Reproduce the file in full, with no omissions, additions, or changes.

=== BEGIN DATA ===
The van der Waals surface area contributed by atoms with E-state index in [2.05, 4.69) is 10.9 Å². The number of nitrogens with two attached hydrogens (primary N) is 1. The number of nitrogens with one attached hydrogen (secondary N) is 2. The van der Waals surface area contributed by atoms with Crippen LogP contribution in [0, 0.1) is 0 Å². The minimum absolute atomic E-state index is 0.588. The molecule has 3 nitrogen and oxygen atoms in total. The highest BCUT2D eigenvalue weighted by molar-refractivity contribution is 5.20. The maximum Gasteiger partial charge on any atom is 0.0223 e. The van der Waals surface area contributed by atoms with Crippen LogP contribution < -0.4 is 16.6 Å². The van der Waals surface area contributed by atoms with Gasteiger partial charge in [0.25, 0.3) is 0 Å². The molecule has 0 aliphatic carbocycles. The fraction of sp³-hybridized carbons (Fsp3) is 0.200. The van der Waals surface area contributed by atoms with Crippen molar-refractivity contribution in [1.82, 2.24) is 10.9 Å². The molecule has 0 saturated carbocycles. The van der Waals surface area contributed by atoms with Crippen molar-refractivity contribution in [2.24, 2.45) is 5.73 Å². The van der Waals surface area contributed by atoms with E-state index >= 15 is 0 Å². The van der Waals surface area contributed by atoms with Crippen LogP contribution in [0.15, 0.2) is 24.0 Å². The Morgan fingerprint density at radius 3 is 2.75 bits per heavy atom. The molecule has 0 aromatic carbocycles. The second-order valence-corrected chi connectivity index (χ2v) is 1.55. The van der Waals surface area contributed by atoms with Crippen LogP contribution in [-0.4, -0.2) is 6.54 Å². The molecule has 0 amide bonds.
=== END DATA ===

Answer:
The van der Waals surface area contributed by atoms with E-state index in [2.05, 4.69) is 10.9 Å². The number of nitrogens with two attached hydrogens (primary N) is 1. The number of nitrogens with one attached hydrogen (secondary N) is 2. The van der Waals surface area contributed by atoms with Crippen LogP contribution in [0, 0.1) is 0 Å². The minimum absolute atomic E-state index is 0.588. The molecule has 3 nitrogen and oxygen atoms in total. The highest BCUT2D eigenvalue weighted by molar-refractivity contribution is 5.20. The maximum Gasteiger partial charge on any atom is 0.0223 e. The van der Waals surface area contributed by atoms with Crippen LogP contribution < -0.4 is 16.6 Å². The van der Waals surface area contributed by atoms with Gasteiger partial charge in [0.25, 0.3) is 0 Å². The molecule has 0 aliphatic carbocycles. The fraction of sp³-hybridized carbons (Fsp3) is 0.200. The van der Waals surface area contributed by atoms with Crippen molar-refractivity contribution in [1.82, 2.24) is 10.9 Å². The molecule has 0 saturated carbocycles. The van der Waals surface area contributed by atoms with Crippen molar-refractivity contribution in [2.24, 2.45) is 5.73 Å². The van der Waals surface area contributed by atoms with E-state index >= 15 is 0 Å². The van der Waals surface area contributed by atoms with Crippen LogP contribution in [0.15, 0.2) is 24.0 Å². The Morgan fingerprint density at radius 3 is 2.75 bits per heavy atom. The molecule has 0 aromatic carbocycles. The second-order valence-corrected chi connectivity index (χ2v) is 1.55. The van der Waals surface area contributed by atoms with Crippen LogP contribution in [-0.4, -0.2) is 6.54 Å². The molecule has 0 amide bonds.